Using CouchDB in Rookeries – Part 2 – Setting Up a Remote CouchDB Server

Overview

In the second instalment of my series on adding CouchDB support to
Rookeries, I’ll be talking about how I provisioned CouchDB on my remote
server.

Now it sounds counter-intuitive why I would talk about creating and
populating CouchDB databases first before writing about installing
CouchDB. The reason for this backwards step, is that I already have
CouchDB installed locally. At my daytime job at
Points
we use CouchDB extensively, so I already have
CouchDB installed locally on my workstation. I have also worked with the
Operations team to provision CouchDB servers. However it is a different
story when trying to provision and configure CouchDB yourself on your
own servers. This blog post details some of the things I learned along the way.

Since the setup of Couch is a bit involved, I will divide this up over two blog
posts.

Provisioning Rookeries with Ansible

One of the stated goals of Rookeries is create a developer-friendly
blogging platform that is easier to install and setup than WordPress.
That is a tall order for a Python WSGI app, since there is some more
setup involved than just installing Apache and mod_php and unzipping
Wordpress into a folder. (Even with WordPress there is more involved
when doing a proper and maintainable setup.)

So while putting up a production ready Python WSGI app is more involved
technically, this does not mean the end-user needs to experience this.
That is where the Rookeries Ansible
role
comes into
play. I created that Ansible role to encapsulate the complexity of the
installing Rookeries. (This role uses [the nginx-uwsgi-supervisord Ansible
role which I wrote to handle the actual setup of a WSGI app on an bare-bones
Ubuntu server]
(https://bitbucket.org/dorianpula/ansible-nginx-uwsgi-supervisor).) All of the
details concerning the setup and configuration of a CouchDB server for a
Rookeries installation is included in the Rookeries Ansible role.

Installing Latest CouchDB on Ubuntu Linux

I use the latest Ubuntu LTS (14.04) for both my development and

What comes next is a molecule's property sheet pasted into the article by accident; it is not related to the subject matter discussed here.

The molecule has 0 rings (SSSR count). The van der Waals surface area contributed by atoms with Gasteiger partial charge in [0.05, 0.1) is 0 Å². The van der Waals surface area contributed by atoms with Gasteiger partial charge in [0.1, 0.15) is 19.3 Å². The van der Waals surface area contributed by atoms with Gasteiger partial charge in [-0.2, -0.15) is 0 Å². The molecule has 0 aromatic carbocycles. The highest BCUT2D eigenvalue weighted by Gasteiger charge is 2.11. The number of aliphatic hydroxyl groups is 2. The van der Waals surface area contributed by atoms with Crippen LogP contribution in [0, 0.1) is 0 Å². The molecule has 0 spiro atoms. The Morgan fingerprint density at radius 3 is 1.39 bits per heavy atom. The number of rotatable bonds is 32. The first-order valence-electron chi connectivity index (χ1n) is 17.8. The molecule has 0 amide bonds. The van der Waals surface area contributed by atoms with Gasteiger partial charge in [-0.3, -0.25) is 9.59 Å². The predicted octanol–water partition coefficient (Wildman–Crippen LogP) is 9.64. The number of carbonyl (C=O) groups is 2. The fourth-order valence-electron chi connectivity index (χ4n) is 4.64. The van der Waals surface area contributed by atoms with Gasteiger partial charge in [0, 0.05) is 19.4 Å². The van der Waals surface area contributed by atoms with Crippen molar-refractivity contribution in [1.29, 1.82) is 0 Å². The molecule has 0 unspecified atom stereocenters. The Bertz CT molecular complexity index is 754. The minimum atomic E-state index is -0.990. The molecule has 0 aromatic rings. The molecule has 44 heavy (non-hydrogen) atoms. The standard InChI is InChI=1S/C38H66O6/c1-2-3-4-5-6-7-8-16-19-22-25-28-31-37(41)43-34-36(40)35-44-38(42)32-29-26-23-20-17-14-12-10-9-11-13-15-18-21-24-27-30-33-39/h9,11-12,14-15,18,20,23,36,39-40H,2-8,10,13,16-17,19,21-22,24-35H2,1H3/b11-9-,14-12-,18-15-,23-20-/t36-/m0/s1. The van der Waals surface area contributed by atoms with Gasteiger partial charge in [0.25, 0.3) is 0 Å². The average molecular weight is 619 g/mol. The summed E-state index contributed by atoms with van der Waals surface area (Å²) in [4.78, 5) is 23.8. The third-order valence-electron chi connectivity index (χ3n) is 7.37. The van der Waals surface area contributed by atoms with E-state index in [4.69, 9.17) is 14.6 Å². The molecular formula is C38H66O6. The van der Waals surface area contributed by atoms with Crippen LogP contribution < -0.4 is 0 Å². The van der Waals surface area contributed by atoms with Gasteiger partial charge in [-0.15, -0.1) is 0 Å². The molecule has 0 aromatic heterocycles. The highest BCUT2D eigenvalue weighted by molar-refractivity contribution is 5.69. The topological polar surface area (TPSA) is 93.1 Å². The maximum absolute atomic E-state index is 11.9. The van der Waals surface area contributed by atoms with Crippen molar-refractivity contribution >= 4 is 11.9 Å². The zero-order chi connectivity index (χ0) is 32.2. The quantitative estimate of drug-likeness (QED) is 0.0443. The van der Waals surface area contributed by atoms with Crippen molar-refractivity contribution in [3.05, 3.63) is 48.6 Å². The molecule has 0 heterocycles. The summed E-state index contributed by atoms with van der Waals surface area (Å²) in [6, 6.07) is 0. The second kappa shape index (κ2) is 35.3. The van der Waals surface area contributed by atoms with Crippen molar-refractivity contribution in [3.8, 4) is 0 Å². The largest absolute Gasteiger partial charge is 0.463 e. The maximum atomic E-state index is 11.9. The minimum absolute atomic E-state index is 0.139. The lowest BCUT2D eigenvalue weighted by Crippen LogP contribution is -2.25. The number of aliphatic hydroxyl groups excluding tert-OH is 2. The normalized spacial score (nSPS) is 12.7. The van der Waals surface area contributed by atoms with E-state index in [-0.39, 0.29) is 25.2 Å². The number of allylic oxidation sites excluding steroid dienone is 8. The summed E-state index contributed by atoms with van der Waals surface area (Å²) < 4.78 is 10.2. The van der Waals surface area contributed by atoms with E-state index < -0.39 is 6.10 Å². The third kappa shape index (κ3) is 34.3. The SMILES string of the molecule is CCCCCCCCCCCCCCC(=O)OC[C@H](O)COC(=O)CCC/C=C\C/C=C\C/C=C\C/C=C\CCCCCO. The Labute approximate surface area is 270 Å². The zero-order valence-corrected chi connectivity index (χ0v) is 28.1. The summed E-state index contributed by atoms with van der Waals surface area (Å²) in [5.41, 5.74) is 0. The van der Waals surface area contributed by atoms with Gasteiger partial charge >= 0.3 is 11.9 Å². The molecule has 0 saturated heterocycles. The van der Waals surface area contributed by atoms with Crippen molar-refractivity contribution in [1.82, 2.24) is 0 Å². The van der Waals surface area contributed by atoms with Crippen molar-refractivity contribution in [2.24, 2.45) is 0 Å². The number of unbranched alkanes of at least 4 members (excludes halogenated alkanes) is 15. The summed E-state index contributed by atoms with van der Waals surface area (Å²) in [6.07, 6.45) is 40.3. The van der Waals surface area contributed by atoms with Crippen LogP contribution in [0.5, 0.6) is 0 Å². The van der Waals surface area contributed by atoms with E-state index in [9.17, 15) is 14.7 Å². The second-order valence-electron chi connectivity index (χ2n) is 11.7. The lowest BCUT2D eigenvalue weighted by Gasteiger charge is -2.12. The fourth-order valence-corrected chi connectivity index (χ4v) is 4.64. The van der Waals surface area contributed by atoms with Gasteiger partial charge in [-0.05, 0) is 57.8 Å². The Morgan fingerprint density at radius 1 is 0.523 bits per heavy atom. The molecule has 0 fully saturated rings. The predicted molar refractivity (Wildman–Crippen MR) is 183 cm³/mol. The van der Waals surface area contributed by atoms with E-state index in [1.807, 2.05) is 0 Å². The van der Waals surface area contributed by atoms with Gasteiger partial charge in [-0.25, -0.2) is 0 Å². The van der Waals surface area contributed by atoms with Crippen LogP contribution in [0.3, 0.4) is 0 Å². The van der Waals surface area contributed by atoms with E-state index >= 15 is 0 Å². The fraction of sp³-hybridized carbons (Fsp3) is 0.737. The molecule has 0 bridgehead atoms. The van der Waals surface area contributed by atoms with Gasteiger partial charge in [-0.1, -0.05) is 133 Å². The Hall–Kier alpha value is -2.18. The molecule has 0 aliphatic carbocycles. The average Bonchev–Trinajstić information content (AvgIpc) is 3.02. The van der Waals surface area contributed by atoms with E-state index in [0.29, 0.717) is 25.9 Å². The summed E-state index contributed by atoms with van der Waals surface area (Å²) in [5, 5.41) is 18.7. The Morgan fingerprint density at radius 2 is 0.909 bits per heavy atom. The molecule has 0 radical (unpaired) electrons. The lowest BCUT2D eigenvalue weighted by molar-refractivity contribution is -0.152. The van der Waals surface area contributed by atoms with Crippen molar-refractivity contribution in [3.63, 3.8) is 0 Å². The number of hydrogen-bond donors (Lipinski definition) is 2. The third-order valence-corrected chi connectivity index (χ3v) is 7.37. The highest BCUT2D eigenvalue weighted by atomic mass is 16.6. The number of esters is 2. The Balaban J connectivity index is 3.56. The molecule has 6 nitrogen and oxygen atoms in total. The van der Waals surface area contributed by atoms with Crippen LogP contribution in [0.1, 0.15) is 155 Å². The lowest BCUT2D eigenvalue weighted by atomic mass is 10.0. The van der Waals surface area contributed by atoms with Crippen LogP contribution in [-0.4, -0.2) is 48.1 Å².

deployment environments. Having the same environment reduces the effort for meI
to take Rookeries from development to production. However the
latest version of CouchDB for Ubuntu 14.04 is 1.5.0 and I wanted to use
the latest stable version of CouchDB. While upgrading between CouchDB
versions is straightforward, I know that I am less likely to upgrade to the
latest version of CouchDB once Rookeries stabilizes. And there is no
point on starting off with an older version of your database right from
the start of a project.

Fortunately the CouchDB devs distribute the latest stable version of
CouchDB via a convenient
PPA
. The
instructions on how to install CouchDB via the PPA is right on the
Launchpad page.

Installing via Console

<code># add the ppa
sudo add-apt-repository ppa:couchdb/stable -y
# update cached list of packages    
sudo aptitude update -y
# remove any existing couchdb binaries
sudo aptitude remove couchdb couchdb-bin couchdb-common -yf
# install the latest
sudo aptitude install couchdb
</code>

Provisioning via Ansible

The Rookeries Ansible role translates those instructions (minus the
removal of existing packages) to:

<code>- name: add the couchdb ppa repository
  apt_repository: repo="ppa:couchdb/stable" state=present

- name: install couchdb
  apt: pkg=couchdb state=present
  with_items:
    - couchdb
    - couchdb-bin
    - couchdb-common
</code>

Running CouchDB

Now that we have CouchDB installed, we need to control it like we would any
other service on Linux server. Surprisingly enough when I tried to find the
packaged CouchDB service scripts (using the service command), I did not find
anything!

<code>&gt; sudo service --status-all
# ... A lot of entries but no couchdb ...
</code>

Turns out that CouchDB package comes with an Upstart script rather than
a traditional System V initrc script. (That itself is probably not a bad
thing.)

<code>&gt; sudo status couchdb
couchdb start/running, process 5311
# There it is.
</code>

Starting and stopping service through Upstart is done via the ‘start’ and
‘stop’ commands. There are also ‘reload’ and ‘restart’ commands.

<code>&gt; sudo restart couchdb
couchdb start/running, process 15987
</code>

Side Note About Upstart vs Services vs Systemd

If you follow Linux developments and news, you might have heard about the
development and controversy around new init systems. I will try to explain
these developments briefly here since we are on the topic of service scripts.

The old System V style for service scripts (in /etc/init.d/ or
/etc/rc.d/) is not flexible when it comes to managing dependencies and running
outside of the prescribed run-levels that happen during boot and shutdown.
However there is disagreement about what would would be a better alternative.
Upstart was Canonical/Ubuntu’s attempt to create a more flexible system for
managing services. However Debian and many other Linux distributions have
recently switched over to another such system called systemd. Part of the
controversy about systemd stems from the architectural design of systemd (
which seems monolithic at first glance as it tries to solve service
management, logging and few other seemly unrelated system level issues).

Another part of the controversy stems from how the project lead’s handled his
previous project: PulseAudio. I will admit that my first experiences